Not only this, but keeping existing customers engaged is also more rewarding. Repeat customers spend 3 to 7 times more per order than a first-timer on your website. Consequently, a 5% increase in customer retention can boost profits from anywhere between 25% to a whopping 95%.
This is where loyalty programs truly shine. Loyalty programs are a great way to make customers feel special and tie them closer to your brand. Again, these can be used throughout the buyer’s journey, as you use email marketing across the sales funnel.
Loyalty programs serve two major purposes:
- Nudge customers towards future purchases.
- Prevent competitors from stealing your hard-earned customers.
Anyone can create a loyalty program. But not all of these will keep loyal customers coming back. It’s important to really think through the system and make sure your program is personalized, flexible, and simple!
Tick the briefs by following these rules:
- Clearly mention the number of loyalty points in the customers account. This helps them see where they’re at and whether a new purchase is necessary to get to a milestone.
- Explain how they can redeem more points by explaining the point system in the email (for example, $1 spent earns you 1 point).
- Include referrals as a way of earning points so your customers can serve as affiliates.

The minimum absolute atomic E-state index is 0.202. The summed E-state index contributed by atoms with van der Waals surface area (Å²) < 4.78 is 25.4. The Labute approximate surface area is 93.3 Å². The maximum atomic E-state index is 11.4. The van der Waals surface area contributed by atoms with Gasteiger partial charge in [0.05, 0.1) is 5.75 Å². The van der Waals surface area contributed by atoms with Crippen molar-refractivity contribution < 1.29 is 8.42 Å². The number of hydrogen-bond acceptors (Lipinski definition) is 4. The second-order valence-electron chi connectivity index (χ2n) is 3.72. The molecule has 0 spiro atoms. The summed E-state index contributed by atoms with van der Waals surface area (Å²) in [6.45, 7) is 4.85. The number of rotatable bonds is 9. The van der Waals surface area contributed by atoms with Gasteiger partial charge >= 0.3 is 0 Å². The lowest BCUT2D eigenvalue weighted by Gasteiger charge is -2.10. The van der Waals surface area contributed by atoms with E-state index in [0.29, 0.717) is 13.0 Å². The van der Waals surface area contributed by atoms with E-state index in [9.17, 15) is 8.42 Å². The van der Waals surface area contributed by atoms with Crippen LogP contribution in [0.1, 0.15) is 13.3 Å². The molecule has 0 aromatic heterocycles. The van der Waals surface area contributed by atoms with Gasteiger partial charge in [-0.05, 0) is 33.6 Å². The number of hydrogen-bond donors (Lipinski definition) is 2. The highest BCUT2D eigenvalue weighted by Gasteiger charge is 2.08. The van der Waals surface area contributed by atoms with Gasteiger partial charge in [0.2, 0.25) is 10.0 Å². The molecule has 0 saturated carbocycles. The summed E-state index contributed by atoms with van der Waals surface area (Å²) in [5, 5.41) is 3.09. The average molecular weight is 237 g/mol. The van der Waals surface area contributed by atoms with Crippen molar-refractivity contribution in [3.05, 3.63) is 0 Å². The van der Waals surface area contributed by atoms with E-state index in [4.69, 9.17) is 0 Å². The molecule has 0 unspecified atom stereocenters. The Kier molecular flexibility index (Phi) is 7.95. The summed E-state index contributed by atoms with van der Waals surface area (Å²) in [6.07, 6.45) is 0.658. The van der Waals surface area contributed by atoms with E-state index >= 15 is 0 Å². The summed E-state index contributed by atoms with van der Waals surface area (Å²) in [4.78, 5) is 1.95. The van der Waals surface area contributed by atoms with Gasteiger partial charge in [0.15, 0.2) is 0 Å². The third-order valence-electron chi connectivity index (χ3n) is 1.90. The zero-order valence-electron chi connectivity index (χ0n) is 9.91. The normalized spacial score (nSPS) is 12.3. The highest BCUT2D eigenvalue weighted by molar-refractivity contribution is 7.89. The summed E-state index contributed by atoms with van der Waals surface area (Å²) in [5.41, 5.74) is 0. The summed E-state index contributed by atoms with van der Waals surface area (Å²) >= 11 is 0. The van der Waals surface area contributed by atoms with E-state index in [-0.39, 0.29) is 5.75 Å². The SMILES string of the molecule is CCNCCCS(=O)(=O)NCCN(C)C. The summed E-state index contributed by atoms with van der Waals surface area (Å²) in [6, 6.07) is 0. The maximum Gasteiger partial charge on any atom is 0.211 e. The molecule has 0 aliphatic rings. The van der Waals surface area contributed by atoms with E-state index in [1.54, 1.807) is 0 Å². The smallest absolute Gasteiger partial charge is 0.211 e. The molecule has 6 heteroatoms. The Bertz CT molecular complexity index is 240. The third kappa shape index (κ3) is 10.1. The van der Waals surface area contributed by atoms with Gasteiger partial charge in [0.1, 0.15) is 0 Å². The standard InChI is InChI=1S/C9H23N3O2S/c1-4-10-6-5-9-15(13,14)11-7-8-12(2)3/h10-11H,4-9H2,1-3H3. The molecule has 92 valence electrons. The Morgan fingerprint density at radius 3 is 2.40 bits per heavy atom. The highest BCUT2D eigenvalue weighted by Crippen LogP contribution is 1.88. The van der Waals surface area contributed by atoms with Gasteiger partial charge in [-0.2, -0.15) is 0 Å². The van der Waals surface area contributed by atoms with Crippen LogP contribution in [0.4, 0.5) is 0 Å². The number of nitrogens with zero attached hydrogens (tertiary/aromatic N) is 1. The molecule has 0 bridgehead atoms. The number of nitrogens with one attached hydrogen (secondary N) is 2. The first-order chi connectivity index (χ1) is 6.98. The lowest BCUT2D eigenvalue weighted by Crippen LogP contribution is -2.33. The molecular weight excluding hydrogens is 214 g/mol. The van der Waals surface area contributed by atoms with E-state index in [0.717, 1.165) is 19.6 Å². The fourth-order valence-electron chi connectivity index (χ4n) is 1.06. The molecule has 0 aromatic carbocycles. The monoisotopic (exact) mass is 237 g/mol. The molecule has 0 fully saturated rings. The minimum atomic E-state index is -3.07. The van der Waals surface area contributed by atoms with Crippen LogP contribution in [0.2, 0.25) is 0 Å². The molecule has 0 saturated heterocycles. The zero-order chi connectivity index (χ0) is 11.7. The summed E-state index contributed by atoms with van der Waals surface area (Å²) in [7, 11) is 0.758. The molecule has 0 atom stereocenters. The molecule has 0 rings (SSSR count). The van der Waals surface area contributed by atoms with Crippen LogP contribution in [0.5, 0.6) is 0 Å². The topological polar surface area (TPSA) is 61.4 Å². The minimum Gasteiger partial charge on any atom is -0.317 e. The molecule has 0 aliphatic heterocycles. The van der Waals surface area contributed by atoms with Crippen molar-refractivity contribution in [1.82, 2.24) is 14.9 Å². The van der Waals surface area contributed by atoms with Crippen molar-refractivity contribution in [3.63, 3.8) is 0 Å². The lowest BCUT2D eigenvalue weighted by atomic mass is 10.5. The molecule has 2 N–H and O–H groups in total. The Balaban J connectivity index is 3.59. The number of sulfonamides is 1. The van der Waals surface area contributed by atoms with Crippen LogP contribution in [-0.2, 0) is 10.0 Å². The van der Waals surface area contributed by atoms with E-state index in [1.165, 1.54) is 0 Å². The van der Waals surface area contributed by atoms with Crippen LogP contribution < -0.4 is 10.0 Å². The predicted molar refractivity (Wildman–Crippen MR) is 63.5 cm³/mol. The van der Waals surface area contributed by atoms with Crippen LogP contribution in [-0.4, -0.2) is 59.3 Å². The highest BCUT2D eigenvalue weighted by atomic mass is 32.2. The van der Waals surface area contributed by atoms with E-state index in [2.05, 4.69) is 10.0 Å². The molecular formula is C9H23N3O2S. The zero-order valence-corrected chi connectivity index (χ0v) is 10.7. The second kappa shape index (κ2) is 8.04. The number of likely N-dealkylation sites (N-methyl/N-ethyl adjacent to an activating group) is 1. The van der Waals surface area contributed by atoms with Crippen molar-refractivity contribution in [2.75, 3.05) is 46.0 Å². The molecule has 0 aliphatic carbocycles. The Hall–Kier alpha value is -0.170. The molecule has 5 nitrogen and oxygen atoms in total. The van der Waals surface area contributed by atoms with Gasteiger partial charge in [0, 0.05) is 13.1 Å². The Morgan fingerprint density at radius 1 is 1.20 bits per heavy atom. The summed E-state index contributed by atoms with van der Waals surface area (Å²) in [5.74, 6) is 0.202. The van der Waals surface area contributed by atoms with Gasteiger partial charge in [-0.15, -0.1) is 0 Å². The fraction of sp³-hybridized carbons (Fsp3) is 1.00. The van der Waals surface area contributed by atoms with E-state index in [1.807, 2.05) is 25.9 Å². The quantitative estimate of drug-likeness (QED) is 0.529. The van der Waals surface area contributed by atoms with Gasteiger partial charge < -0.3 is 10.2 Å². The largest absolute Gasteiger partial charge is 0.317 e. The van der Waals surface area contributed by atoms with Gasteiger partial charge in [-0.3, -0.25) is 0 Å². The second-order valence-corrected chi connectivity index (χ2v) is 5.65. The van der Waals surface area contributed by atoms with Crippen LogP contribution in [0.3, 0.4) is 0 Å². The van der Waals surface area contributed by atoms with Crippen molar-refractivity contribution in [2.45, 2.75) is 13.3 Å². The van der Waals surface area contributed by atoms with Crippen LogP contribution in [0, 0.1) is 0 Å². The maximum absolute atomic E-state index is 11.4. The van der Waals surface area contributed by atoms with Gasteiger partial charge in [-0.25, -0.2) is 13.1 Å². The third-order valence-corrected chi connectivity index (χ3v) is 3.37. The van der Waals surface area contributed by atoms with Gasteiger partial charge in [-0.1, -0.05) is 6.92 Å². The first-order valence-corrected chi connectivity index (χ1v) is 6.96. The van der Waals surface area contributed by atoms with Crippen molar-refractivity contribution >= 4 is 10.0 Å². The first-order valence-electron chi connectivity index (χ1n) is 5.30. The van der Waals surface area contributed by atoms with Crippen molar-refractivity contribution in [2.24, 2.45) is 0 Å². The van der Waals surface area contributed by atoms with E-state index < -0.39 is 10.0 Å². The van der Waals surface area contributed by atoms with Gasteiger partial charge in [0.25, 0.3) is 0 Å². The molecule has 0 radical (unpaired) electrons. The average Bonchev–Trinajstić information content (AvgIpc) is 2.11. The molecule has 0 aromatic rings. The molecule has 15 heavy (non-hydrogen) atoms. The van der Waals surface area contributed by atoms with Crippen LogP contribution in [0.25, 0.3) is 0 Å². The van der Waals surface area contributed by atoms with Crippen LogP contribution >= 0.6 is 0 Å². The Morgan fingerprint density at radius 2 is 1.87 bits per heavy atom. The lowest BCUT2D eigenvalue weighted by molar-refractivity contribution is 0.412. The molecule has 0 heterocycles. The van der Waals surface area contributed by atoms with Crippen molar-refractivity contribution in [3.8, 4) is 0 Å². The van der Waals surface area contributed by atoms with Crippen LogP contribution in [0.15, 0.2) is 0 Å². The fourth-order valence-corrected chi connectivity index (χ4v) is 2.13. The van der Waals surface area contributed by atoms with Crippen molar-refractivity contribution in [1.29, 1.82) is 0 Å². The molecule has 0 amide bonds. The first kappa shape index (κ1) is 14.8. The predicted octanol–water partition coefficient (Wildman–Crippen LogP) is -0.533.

- Send an update if they’re close to redeeming points for an item!
Let’s explore some stellar loyalty program emails that integrate well with email marketing across the sales funnel.
3.1. Welcome emails to a loyalty program
Welcome emails will serve to introduce your loyalty program to a new lead. Ensure it’s inline with your brand’s feel and image, and stays simple by explaining the points system to new leads. Here’s Starbucks take on a Loyalty program welcome email:
3.2. Broadcast emails for a loyalty program
Broadcast emails help announce any updates to the loyalty program or changes in the terms. Here’s Sephora announcing their 2019 loyalty points to its members.
3.3. Automated Emails for a loyalty program
As customers near a goal in your loyalty program, an automated email can push them to a new sale. ASOS’s reward program does this well while also plugging in timely product recommendations so customers can quickly hit their next milestone.
3.4. Seasonal promotions with codes
Seasonal lead magnets can be sent out to everyone on your email list. Promo codes are a quick and easy way to welcome new sign-ups or pamper existing ones.
EyeBuyDirect’s clean graphic offers an exclusive code for their leads.
4. Bottom of the funnel: Cart abandonment emails
No online business is safe from the curse of cart abandonment. While it varies from industry to industry, about 70% of carts don’t make it to the checkout stage.
That’s nearly 7 out of every 10 visitors leaving without paying. This means that a big chunk of your revenue is simply slipping through your fingers. Recover it with cart abandonment emails.
Why do these work? While many of your missed prospects weren’t serious about making a purchase, a sizable fraction had complete buying intent. Crashing or buggy websites might make them abandon the cart or a simple distraction like a pop-up work email might have taken them away from your website.